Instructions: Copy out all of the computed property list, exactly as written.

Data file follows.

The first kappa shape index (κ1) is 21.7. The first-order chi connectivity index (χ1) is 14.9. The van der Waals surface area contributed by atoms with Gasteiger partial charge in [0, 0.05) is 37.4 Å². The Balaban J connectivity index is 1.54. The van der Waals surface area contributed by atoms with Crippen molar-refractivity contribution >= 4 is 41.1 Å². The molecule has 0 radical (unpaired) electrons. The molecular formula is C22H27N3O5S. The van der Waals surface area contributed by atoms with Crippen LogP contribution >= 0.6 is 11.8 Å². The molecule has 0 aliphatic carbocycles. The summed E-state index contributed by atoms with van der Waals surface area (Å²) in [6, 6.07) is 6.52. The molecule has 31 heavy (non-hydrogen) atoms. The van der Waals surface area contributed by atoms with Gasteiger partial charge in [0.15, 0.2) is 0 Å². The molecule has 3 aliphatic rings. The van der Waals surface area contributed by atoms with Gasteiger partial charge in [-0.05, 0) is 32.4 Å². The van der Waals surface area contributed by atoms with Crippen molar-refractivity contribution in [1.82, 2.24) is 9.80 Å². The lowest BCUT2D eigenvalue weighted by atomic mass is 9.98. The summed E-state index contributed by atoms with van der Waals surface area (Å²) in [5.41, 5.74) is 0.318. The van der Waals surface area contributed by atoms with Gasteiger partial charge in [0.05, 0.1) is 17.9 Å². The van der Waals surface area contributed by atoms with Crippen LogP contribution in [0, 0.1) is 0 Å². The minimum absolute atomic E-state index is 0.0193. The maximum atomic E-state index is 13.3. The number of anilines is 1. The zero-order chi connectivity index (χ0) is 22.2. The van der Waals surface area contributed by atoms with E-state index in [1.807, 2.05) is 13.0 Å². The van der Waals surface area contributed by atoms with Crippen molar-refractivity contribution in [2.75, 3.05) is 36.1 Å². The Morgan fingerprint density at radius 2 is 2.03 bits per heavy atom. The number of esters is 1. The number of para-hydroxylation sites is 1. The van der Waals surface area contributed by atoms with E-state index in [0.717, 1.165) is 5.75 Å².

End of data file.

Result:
The first kappa shape index (κ1) is 21.7. The first-order chi connectivity index (χ1) is 14.9. The van der Waals surface area contributed by atoms with Gasteiger partial charge in [0, 0.05) is 37.4 Å². The Balaban J connectivity index is 1.54. The van der Waals surface area contributed by atoms with Crippen molar-refractivity contribution >= 4 is 41.1 Å². The molecule has 0 radical (unpaired) electrons. The molecular formula is C22H27N3O5S. The van der Waals surface area contributed by atoms with Crippen LogP contribution >= 0.6 is 11.8 Å². The molecule has 0 aliphatic carbocycles. The summed E-state index contributed by atoms with van der Waals surface area (Å²) in [6, 6.07) is 6.52. The molecule has 31 heavy (non-hydrogen) atoms. The van der Waals surface area contributed by atoms with Gasteiger partial charge in [0.15, 0.2) is 0 Å². The molecule has 3 aliphatic rings. The van der Waals surface area contributed by atoms with Gasteiger partial charge in [-0.05, 0) is 32.4 Å². The van der Waals surface area contributed by atoms with Crippen molar-refractivity contribution in [1.82, 2.24) is 9.80 Å². The lowest BCUT2D eigenvalue weighted by atomic mass is 9.98. The summed E-state index contributed by atoms with van der Waals surface area (Å²) in [5.41, 5.74) is 0.318. The van der Waals surface area contributed by atoms with Gasteiger partial charge in [0.05, 0.1) is 17.9 Å². The van der Waals surface area contributed by atoms with Crippen LogP contribution in [0, 0.1) is 0 Å². The minimum absolute atomic E-state index is 0.0193. The maximum atomic E-state index is 13.3. The number of anilines is 1. The zero-order chi connectivity index (χ0) is 22.2. The van der Waals surface area contributed by atoms with E-state index in [1.807, 2.05) is 13.0 Å². The van der Waals surface area contributed by atoms with Crippen molar-refractivity contribution in [2.75, 3.05) is 36.1 Å². The Morgan fingerprint density at radius 2 is 2.03 bits per heavy atom. The number of esters is 1. The number of para-hydroxylation sites is 1. The van der Waals surface area contributed by atoms with E-state index in [0.717, 1.165) is 5.75 Å².